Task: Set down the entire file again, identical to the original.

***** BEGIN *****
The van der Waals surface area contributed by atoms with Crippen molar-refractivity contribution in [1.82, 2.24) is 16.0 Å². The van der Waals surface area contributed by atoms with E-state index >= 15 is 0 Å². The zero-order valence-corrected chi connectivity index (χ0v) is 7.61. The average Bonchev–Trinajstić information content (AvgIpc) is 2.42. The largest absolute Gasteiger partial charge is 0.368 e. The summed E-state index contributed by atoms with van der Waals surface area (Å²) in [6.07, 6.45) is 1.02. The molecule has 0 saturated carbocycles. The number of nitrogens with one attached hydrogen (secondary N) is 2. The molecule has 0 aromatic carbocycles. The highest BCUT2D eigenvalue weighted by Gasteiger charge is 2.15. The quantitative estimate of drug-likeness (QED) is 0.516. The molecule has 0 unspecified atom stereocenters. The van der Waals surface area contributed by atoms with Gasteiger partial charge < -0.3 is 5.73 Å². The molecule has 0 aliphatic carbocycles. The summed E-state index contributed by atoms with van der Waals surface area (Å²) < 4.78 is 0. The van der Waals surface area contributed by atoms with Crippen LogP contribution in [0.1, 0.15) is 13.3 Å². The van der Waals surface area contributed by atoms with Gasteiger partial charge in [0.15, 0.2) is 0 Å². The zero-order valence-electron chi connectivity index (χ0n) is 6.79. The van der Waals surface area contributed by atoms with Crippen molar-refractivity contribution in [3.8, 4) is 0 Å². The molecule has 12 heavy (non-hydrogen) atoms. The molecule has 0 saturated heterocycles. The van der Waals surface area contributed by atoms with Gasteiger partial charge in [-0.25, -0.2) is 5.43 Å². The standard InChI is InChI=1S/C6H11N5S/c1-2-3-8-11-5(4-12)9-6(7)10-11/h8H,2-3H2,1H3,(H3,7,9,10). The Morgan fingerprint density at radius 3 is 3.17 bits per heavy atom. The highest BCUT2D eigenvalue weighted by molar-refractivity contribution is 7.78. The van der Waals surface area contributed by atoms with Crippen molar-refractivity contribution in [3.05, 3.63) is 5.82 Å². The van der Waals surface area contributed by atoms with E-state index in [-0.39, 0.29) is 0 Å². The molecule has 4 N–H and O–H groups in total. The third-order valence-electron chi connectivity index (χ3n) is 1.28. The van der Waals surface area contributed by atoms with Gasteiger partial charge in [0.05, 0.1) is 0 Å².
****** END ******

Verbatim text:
The van der Waals surface area contributed by atoms with Crippen molar-refractivity contribution in [1.82, 2.24) is 16.0 Å². The van der Waals surface area contributed by atoms with E-state index >= 15 is 0 Å². The zero-order valence-corrected chi connectivity index (χ0v) is 7.61. The average Bonchev–Trinajstić information content (AvgIpc) is 2.42. The largest absolute Gasteiger partial charge is 0.368 e. The summed E-state index contributed by atoms with van der Waals surface area (Å²) in [6.07, 6.45) is 1.02. The molecule has 0 saturated carbocycles. The number of nitrogens with one attached hydrogen (secondary N) is 2. The molecule has 0 aromatic carbocycles. The highest BCUT2D eigenvalue weighted by Gasteiger charge is 2.15. The quantitative estimate of drug-likeness (QED) is 0.516. The molecule has 0 unspecified atom stereocenters. The van der Waals surface area contributed by atoms with Gasteiger partial charge < -0.3 is 5.73 Å². The molecule has 0 aliphatic carbocycles. The summed E-state index contributed by atoms with van der Waals surface area (Å²) < 4.78 is 0. The van der Waals surface area contributed by atoms with Crippen LogP contribution in [0.1, 0.15) is 13.3 Å². The van der Waals surface area contributed by atoms with Gasteiger partial charge in [0.15, 0.2) is 0 Å². The zero-order valence-electron chi connectivity index (χ0n) is 6.79. The van der Waals surface area contributed by atoms with Crippen molar-refractivity contribution in [3.8, 4) is 0 Å². The molecule has 12 heavy (non-hydrogen) atoms. The molecule has 0 saturated heterocycles. The van der Waals surface area contributed by atoms with Gasteiger partial charge in [-0.25, -0.2) is 5.43 Å². The standard InChI is InChI=1S/C6H11N5S/c1-2-3-8-11-5(4-12)9-6(7)10-11/h8H,2-3H2,1H3,(H3,7,9,10). The Morgan fingerprint density at radius 3 is 3.17 bits per heavy atom. The highest BCUT2D eigenvalue weighted by molar-refractivity contribution is 7.78. The van der Waals surface area contributed by atoms with Crippen molar-refractivity contribution in [3.05, 3.63) is 5.82 Å². The van der Waals surface area contributed by atoms with E-state index in [-0.39, 0.29) is 0 Å². The molecule has 4 N–H and O–H groups in total. The third-order valence-electron chi connectivity index (χ3n) is 1.28. The van der Waals surface area contributed by atoms with Gasteiger partial charge in [0.05, 0.1) is 0 Å².